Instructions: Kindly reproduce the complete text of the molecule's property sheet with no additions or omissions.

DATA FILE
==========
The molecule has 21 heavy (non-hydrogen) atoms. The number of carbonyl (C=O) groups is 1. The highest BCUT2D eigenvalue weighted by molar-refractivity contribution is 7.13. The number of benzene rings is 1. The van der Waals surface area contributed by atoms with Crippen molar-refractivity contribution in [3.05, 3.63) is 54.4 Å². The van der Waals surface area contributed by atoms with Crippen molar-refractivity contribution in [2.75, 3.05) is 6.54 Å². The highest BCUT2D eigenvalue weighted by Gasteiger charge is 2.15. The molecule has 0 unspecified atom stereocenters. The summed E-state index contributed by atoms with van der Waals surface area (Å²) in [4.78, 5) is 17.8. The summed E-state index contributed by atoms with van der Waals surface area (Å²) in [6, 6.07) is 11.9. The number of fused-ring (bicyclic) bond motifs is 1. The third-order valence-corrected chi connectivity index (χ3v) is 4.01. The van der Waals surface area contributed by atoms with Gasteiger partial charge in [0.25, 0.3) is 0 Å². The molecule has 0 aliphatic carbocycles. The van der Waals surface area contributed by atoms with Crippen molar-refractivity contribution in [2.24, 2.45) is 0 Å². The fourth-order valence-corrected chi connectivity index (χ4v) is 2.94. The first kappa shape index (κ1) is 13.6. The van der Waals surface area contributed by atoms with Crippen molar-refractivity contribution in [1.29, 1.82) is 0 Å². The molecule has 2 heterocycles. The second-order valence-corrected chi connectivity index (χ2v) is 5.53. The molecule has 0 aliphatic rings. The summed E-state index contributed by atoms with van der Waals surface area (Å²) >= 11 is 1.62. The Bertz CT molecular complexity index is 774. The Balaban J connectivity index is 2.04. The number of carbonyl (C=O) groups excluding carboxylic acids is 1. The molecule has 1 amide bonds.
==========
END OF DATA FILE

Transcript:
The molecule has 21 heavy (non-hydrogen) atoms. The number of carbonyl (C=O) groups is 1. The highest BCUT2D eigenvalue weighted by molar-refractivity contribution is 7.13. The number of benzene rings is 1. The van der Waals surface area contributed by atoms with Crippen molar-refractivity contribution in [3.05, 3.63) is 54.4 Å². The van der Waals surface area contributed by atoms with Crippen molar-refractivity contribution in [2.75, 3.05) is 6.54 Å². The highest BCUT2D eigenvalue weighted by Gasteiger charge is 2.15. The molecule has 0 unspecified atom stereocenters. The summed E-state index contributed by atoms with van der Waals surface area (Å²) in [4.78, 5) is 17.8. The summed E-state index contributed by atoms with van der Waals surface area (Å²) in [6, 6.07) is 11.9. The number of fused-ring (bicyclic) bond motifs is 1. The third-order valence-corrected chi connectivity index (χ3v) is 4.01. The van der Waals surface area contributed by atoms with Gasteiger partial charge in [0.25, 0.3) is 0 Å². The molecule has 0 aliphatic carbocycles. The van der Waals surface area contributed by atoms with Crippen molar-refractivity contribution in [2.24, 2.45) is 0 Å². The fourth-order valence-corrected chi connectivity index (χ4v) is 2.94. The first kappa shape index (κ1) is 13.6. The van der Waals surface area contributed by atoms with Crippen molar-refractivity contribution in [1.29, 1.82) is 0 Å². The molecule has 2 heterocycles. The second-order valence-corrected chi connectivity index (χ2v) is 5.53. The molecule has 0 aliphatic rings. The summed E-state index contributed by atoms with van der Waals surface area (Å²) >= 11 is 1.62. The Bertz CT molecular complexity index is 774. The Balaban J connectivity index is 2.04. The number of carbonyl (C=O) groups excluding carboxylic acids is 1. The molecule has 1 amide bonds.